Overview of U.S. Tornadoes
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Includes data illustrations and comparison of two major tornado outbreaks
Transcript of Overview of U.S. Tornadoes
- Overview of Tornadoes in the United States Including comparison of Super Outbreak, April 3 4, 1974 with Tornado Outbreak, April 25 -28, 2011 Jeffrey Permuy | May 26, 2011
- Section I What you need to know about tornadoes
- Tornado: Definition (specific to the U.S.) Violently rotating column of air aided by: 1. Warm, moist air advancing northward from the Gulf of Mexico at low levels of the atmosphere. Near the surface (about 1000mb of atmospheric pressure). 2. Dry air advecting east of the Rocky Mountains at mid levels of the atmosphere. Near 10,000 feet (about 700mb of atmospheric pressure). 3. Colder air channeling southward from the Arctic at higher levels of the atmosphere. Near 18,000 feet (about 500mb of atmospheric pressure). Location of the Jet Stream: ribbon of strong moving air dictating steering currents for weather at the surface.
- Tornadoes: Ingredients and Recipe How it comes together: Geography and topography of North America provides an ideal breeding ground for the development of severe and supercell thunderstorms and tornadoes, particularly in the flat basin of the Midwest, and the Southeast where the confluence and clash of different air masses adds to atmospheric instability and vertical wind shear. Rocky Mountains along the western terrain of the continent and the Appalachian chain in the east, forms an upside triangle (like a wedge) allowing cold air to funnel southward, mixing with dry air from the leeward side of the Rockies and with warm, moist air from the Gulf of Mexico.
- Tornadoes: Seasonal shifts Frequency of tornadoes by season and region: Early spring: Tornadoes tend to occur in the Southeast, and Gulf states from February to April. Late spring: Tornadoes spread farther north into Kansas, Nebraska and the Tennessee Valley region. Mid-summer: Most of Tornado Alley is active and tornadoes may occur throughout the U.S. Late summer: Tends to bring some of the stronger tornadoes into the upper Midwest and Ohio valleys. Autumn: Pattern shifts southward. Winter: Fewest tornadoes occur.
- Tornadoes: Other characteristics Did you know Vast majority of tornadoes develop within a supercell thunderstorm: a thunderstorm with a deep rotating updraft known as a mesocyclone. Supercells are the most powerful thunderstorms; hence, they spawn proportionally more dangerous tornadoes. The highest incidence of tornadoes are in late spring and early summer. Tornadoes typically move in a northeast trajectory with an average forward speed of about 30 mph. Twisters have been tracked at slower and much faster speeds. 95% of twisters rotate counterclockwise (cyclonic) because air moves west to east as it ascends the mesocyclone. The rare anticyclonic tornadoes, clockwise rotation, are the norm in the Southern Hemisphere.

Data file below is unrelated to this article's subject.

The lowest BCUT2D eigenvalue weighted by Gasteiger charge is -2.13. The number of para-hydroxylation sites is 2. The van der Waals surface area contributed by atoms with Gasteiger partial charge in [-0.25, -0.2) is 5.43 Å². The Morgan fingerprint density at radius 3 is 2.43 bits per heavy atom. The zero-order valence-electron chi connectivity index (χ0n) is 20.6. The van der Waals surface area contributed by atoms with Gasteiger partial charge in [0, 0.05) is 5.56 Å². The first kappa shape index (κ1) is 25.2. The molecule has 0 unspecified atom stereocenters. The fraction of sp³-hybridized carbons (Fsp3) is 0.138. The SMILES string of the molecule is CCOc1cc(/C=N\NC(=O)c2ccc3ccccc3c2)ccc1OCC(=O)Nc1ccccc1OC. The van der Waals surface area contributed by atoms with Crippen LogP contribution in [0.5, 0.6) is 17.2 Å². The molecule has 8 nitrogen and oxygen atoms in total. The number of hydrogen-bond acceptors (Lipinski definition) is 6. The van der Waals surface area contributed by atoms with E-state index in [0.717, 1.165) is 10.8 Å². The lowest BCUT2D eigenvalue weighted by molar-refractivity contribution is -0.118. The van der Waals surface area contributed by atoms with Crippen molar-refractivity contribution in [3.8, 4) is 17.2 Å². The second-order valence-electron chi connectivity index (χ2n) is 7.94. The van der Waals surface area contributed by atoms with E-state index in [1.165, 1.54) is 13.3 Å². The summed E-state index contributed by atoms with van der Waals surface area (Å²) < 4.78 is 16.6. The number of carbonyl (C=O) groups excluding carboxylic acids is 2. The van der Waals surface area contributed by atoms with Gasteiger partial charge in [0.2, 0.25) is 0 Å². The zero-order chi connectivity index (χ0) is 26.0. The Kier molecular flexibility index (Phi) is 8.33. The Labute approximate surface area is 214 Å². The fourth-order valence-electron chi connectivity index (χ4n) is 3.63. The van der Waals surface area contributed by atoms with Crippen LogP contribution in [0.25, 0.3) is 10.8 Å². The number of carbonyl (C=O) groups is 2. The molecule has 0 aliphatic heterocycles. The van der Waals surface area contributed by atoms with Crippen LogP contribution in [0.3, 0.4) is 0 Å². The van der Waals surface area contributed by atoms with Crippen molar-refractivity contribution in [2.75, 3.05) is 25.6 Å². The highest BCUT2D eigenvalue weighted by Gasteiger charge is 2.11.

- Tornado from a supercell thunderstorm (illustration)
- Tornado Detection: Aided by Observation Inflow bands Ragged bands of low cumulus clouds extending from the main storm tower to the southeast or south. The presence of inflow bands suggests that the storm is gathering low-level air from several miles away. If the inflow bands have a spiraling nature to them, it suggests the presence of rotation.
- Tornado Detection: Aided by Observation Beavers Tail Smooth, flat cloud band extending from the eastern edge of the rain-free base to the east or northeast. Beavers Tail usually skirts around the southern edge of the precipitation area, suggesting presence of rotation.
- Tornado Detection: Aided by Observation Wall Cloud Isolated cloud lowering attached to the rain-free base of the thunderstorm, usually to the rear of the visible precipitation area. A wall cloud is about two miles in diameter and marks the area of strongest updraft in the storm. A wall cloud does not always produce a tornado. When it does, it exists for 10 - 20 minutes before a tornado appears. A wall cloud may rotate with strong surface winds flowing into it, and have rapid vertical motion indicated by small cloud elements rising into the rain-free base.